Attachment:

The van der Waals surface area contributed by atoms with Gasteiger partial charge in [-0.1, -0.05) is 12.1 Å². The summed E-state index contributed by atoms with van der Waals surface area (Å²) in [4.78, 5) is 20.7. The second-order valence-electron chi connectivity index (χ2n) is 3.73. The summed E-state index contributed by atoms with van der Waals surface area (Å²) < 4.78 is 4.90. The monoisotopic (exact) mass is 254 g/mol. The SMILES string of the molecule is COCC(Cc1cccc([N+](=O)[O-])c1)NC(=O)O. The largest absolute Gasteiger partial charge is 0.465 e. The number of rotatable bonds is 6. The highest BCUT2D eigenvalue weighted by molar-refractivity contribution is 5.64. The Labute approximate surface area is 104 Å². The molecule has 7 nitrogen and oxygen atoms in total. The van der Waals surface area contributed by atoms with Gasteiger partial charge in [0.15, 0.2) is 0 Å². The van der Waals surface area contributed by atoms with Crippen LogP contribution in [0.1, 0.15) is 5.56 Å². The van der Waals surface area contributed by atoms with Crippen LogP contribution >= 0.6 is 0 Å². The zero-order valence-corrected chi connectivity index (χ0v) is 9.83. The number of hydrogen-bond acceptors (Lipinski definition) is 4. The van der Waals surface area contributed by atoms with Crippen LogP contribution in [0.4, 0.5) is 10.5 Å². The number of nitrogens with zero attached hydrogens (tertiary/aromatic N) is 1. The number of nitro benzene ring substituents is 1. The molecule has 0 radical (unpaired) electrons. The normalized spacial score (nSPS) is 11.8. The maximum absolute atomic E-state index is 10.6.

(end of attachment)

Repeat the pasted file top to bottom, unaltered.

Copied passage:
The van der Waals surface area contributed by atoms with Gasteiger partial charge in [-0.1, -0.05) is 12.1 Å². The summed E-state index contributed by atoms with van der Waals surface area (Å²) in [4.78, 5) is 20.7. The second-order valence-electron chi connectivity index (χ2n) is 3.73. The summed E-state index contributed by atoms with van der Waals surface area (Å²) < 4.78 is 4.90. The monoisotopic (exact) mass is 254 g/mol. The SMILES string of the molecule is COCC(Cc1cccc([N+](=O)[O-])c1)NC(=O)O. The largest absolute Gasteiger partial charge is 0.465 e. The number of rotatable bonds is 6. The highest BCUT2D eigenvalue weighted by molar-refractivity contribution is 5.64. The Labute approximate surface area is 104 Å². The molecule has 7 nitrogen and oxygen atoms in total. The van der Waals surface area contributed by atoms with Gasteiger partial charge in [0.15, 0.2) is 0 Å². The van der Waals surface area contributed by atoms with Crippen LogP contribution in [0.1, 0.15) is 5.56 Å². The van der Waals surface area contributed by atoms with Crippen LogP contribution >= 0.6 is 0 Å². The zero-order valence-corrected chi connectivity index (χ0v) is 9.83. The number of hydrogen-bond acceptors (Lipinski definition) is 4. The van der Waals surface area contributed by atoms with Crippen LogP contribution in [0.4, 0.5) is 10.5 Å². The number of nitrogens with zero attached hydrogens (tertiary/aromatic N) is 1. The number of nitro benzene ring substituents is 1. The molecule has 0 radical (unpaired) electrons. The normalized spacial score (nSPS) is 11.8. The maximum absolute atomic E-state index is 10.6.